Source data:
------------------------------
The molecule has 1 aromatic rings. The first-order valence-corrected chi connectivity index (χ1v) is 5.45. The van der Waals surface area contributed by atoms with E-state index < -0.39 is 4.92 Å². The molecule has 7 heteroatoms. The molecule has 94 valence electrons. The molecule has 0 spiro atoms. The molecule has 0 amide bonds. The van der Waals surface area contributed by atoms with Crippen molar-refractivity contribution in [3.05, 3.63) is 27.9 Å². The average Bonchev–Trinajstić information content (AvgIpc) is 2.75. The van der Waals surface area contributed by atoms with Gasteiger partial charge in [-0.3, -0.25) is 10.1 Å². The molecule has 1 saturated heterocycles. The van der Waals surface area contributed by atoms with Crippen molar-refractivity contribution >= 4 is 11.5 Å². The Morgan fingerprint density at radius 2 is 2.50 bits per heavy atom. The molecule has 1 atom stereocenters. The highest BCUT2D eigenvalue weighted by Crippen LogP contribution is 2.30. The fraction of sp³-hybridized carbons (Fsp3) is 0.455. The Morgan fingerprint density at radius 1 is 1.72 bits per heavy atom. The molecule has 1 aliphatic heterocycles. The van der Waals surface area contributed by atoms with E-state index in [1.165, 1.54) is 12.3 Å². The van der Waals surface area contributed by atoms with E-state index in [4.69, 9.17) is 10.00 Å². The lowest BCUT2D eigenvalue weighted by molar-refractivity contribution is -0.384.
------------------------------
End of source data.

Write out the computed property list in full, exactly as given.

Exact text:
The molecule has 1 aromatic rings. The first-order valence-corrected chi connectivity index (χ1v) is 5.45. The van der Waals surface area contributed by atoms with E-state index < -0.39 is 4.92 Å². The molecule has 7 heteroatoms. The molecule has 94 valence electrons. The molecule has 0 spiro atoms. The molecule has 0 amide bonds. The van der Waals surface area contributed by atoms with Crippen molar-refractivity contribution in [3.05, 3.63) is 27.9 Å². The average Bonchev–Trinajstić information content (AvgIpc) is 2.75. The van der Waals surface area contributed by atoms with Gasteiger partial charge in [-0.3, -0.25) is 10.1 Å². The molecule has 1 saturated heterocycles. The van der Waals surface area contributed by atoms with Crippen molar-refractivity contribution >= 4 is 11.5 Å². The Morgan fingerprint density at radius 2 is 2.50 bits per heavy atom. The molecule has 1 atom stereocenters. The highest BCUT2D eigenvalue weighted by Crippen LogP contribution is 2.30. The fraction of sp³-hybridized carbons (Fsp3) is 0.455. The Morgan fingerprint density at radius 1 is 1.72 bits per heavy atom. The molecule has 1 aliphatic heterocycles. The van der Waals surface area contributed by atoms with E-state index in [1.165, 1.54) is 12.3 Å². The van der Waals surface area contributed by atoms with E-state index in [4.69, 9.17) is 10.00 Å². The lowest BCUT2D eigenvalue weighted by molar-refractivity contribution is -0.384.